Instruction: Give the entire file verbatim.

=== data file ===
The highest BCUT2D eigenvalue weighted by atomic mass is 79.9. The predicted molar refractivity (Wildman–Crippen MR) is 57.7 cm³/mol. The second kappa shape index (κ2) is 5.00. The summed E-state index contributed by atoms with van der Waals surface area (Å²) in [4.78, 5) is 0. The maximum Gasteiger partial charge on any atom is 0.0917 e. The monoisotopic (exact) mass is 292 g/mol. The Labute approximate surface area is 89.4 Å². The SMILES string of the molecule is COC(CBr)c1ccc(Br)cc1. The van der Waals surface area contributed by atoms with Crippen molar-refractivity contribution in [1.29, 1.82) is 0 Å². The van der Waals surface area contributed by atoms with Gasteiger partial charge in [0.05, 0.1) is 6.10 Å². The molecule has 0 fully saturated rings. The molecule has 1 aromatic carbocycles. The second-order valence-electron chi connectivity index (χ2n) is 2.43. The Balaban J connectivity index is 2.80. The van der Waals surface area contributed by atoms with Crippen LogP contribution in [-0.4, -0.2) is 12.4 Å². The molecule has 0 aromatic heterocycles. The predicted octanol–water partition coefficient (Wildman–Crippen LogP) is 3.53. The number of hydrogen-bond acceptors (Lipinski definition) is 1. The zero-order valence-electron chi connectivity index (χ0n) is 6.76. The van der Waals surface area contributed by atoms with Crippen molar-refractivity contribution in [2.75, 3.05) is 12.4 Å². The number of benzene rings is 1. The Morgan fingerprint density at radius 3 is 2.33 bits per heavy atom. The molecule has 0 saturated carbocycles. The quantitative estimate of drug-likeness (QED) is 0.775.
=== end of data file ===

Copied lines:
The highest BCUT2D eigenvalue weighted by atomic mass is 79.9. The predicted molar refractivity (Wildman–Crippen MR) is 57.7 cm³/mol. The second kappa shape index (κ2) is 5.00. The summed E-state index contributed by atoms with van der Waals surface area (Å²) in [4.78, 5) is 0. The maximum Gasteiger partial charge on any atom is 0.0917 e. The monoisotopic (exact) mass is 292 g/mol. The Labute approximate surface area is 89.4 Å². The SMILES string of the molecule is COC(CBr)c1ccc(Br)cc1. The van der Waals surface area contributed by atoms with Crippen molar-refractivity contribution in [1.29, 1.82) is 0 Å². The van der Waals surface area contributed by atoms with Gasteiger partial charge in [0.05, 0.1) is 6.10 Å². The molecule has 0 fully saturated rings. The molecule has 1 aromatic carbocycles. The second-order valence-electron chi connectivity index (χ2n) is 2.43. The Balaban J connectivity index is 2.80. The van der Waals surface area contributed by atoms with Crippen LogP contribution in [-0.4, -0.2) is 12.4 Å². The molecule has 0 aromatic heterocycles. The predicted octanol–water partition coefficient (Wildman–Crippen LogP) is 3.53. The number of hydrogen-bond acceptors (Lipinski definition) is 1. The zero-order valence-electron chi connectivity index (χ0n) is 6.76. The van der Waals surface area contributed by atoms with Crippen molar-refractivity contribution in [2.75, 3.05) is 12.4 Å². The number of benzene rings is 1. The Morgan fingerprint density at radius 3 is 2.33 bits per heavy atom. The molecule has 0 saturated carbocycles. The quantitative estimate of drug-likeness (QED) is 0.775.